There are 100001 ways to access information these days — we can listen to a podcast, watch a rap somebody made up on YouTube, or maybe even read a couple of haikus.

That’s all great. But if you’re looking for true mastery of a topic, you can’t beat a good, old-fashioned book. There’s just something about sitting down and reading hundreds of pages on a subject that takes you to a whole new level of understanding.

If you’re hoping to get your head around marketing, you’re in luck. Below, I’ve compiled the 15 best marketing books on the subject. These should keep you busy for the next few months!

Obviously Awesome


  • Overview: In the marketing world, we love to talk about “unique selling points” — but April Dunford thinks we’re getting it all wrong. She explains positioning from a fresh perspective, discarding common misconceptions, like the need to compare yourself to the competition.
  • Why read it: Obviously, this book is awesome (sorry, I couldn’t make that joke). In case that alone doesn’t convince you, how about the fact that it will completely change your view about positioning?
  • Key takeaway: There are three main ways to win at positioning: by dominating a subsegment, creating a new market category, and becoming the dominant player.

Obviously Awesome is a must-read for any founder, marketer, or salesperson struggling to make their product stand out in crowded markets.

Kirk Simpson, Co-founder and CEO at Wave

Crossing the Chasm

  • Overview: The book’s main focus is a guide to the adoption life-cycle of high tech, along with examples and tips for practical application.
  • Why read it: High-tech marketing has a unique set of challenges and requires specific strategies to be successful; no book discusses them quite as well as “Crossing the Chasm.”
  • Key takeaway: All customers can be broken down into groups depending on how quickly they adopt your product — the most challenging part of high-tech marketing is “crossing the chasm” to mainstream customers.

Crossing the Chasm has contributed more to the art and science of high-tech marketing than any other book in the last decade.

Tom Kendra, Vice President of an IBM department


  • Overview: There are six universal principles of persuasion — reciprocation, commitment, social proof, liking, authority, and scarcity. Cialdini teaches us how to apply and use each one.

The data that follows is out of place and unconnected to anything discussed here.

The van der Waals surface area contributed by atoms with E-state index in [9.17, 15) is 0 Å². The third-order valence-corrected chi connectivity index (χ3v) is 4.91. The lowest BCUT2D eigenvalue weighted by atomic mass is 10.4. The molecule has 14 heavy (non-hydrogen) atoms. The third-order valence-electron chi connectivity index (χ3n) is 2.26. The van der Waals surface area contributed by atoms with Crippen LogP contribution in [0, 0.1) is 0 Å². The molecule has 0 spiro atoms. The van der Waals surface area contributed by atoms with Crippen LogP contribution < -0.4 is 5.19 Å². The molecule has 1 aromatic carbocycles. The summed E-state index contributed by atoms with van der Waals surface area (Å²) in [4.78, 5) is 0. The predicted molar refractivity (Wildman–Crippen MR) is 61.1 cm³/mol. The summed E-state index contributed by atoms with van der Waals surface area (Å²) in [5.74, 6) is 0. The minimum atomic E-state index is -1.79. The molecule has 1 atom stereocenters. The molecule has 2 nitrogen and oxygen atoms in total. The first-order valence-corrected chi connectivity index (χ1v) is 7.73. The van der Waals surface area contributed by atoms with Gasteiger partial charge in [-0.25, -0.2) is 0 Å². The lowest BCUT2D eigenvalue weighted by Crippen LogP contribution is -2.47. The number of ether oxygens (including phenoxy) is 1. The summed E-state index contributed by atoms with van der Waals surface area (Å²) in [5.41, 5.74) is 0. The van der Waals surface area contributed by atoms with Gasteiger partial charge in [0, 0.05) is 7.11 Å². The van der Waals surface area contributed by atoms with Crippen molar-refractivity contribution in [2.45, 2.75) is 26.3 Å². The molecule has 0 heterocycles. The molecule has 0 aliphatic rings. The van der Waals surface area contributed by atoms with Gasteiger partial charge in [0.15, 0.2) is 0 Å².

• Why read it: If you’re looking for a classic that’s stood the test of time, look no further than this gem from 1984. You might be thinking: “But hasn’t marketing changed a lot over the last 35+ years?” Yes, it has — but people haven’t, and this book is all about harnessing the power of persuasion.
  • Key takeaway: The human brain is wired with shortcuts that we use to make quick decisions. To persuade people to say “yes,” we just need to exploit these shortcuts.

For marketers, this book is among the most important books written in the last ten years.

Journal of Marketing Research

Predictably Irrational

  • Overview: Behavioral economist Dan Ariely uses research evidence to prove that humans are irrational, before outlining how to make better decisions and understand others.
  • Why read it: Contrary to economic theory, humans aren’t rational — but that doesn’t mean we can’t predict their behavior! If you’ve ever wanted to understand the human psyche better, this book is for you.
  • Key takeaway: You can improve your marketing efforts by assuming people will act in predictably irrational ways and understanding what really motivates us, from social norms to overvaluing what we own.

Refreshing evidence that there are domains and situations in which material incentives work in unexpected ways.

Nassim Nicholas Taleb, acclaimed writer and thinker

Ogilvy on Advertising

  • Overview: This book essentially offers a detailed overview of rules you should obey when advertising, covering everything from the use of color to why writing in all capital letters is a bad idea.
  • Why read it: Ogilvy is probably the closest thing we have to an advertising god. Why wouldn’t you want to hear what he has to say?
  • Key takeaway: Choosing just one takeaway for this one is tough, but here I go. You don’t (necessarily) need to be creative or original to sell — but you do have to create a desirable brand image.

Ogilvy is the most sought-after wizard in the business.

Times magazine

Buzzing Communities

  • Overview: Richard Millington explains how to figure out what your community wants and common pitfalls along the way, helping you to turn casual visitors into regulars and build a sustainable ecosystem.
  • Why read it: Online communities are becoming essential to marketing in the digital age, and few books take as deep a dive into them as “Buzzing Communities.”
  • Key takeaway: For a community to be successful, it must have a clear mission that brings everyone together — and you must use data.

Millington has long been one of my go-to’s when I need advice that is actionable, concise, and — perhaps most importantly — instant explainable.

Justin Isaf, Director of Communities at Huffington Post

Contagious: Why Things Catch On

  • Overview: Over 257 pages, Berger explains the secret behind contagion— and it’s not the luck of the game. It’s word of mouth. After all, which source do you trust more: your best friend or an advert?
  • Why read it: Ever wondered why some ideas take off and others don’t? This question should be at the top of your mind as an owner or marketer, and few authors cover it better than Jonah Berger.
  • Key takeaway: The six main factors behind making something go viral are social currency, triggers, emotion, being public, practical value, and stories. Make use of them!

If there’s one book you’re going to read this year on how ideas spread, it’s this one.

Dave Balter, CEO of BuzzAgent

Rise Above The Noise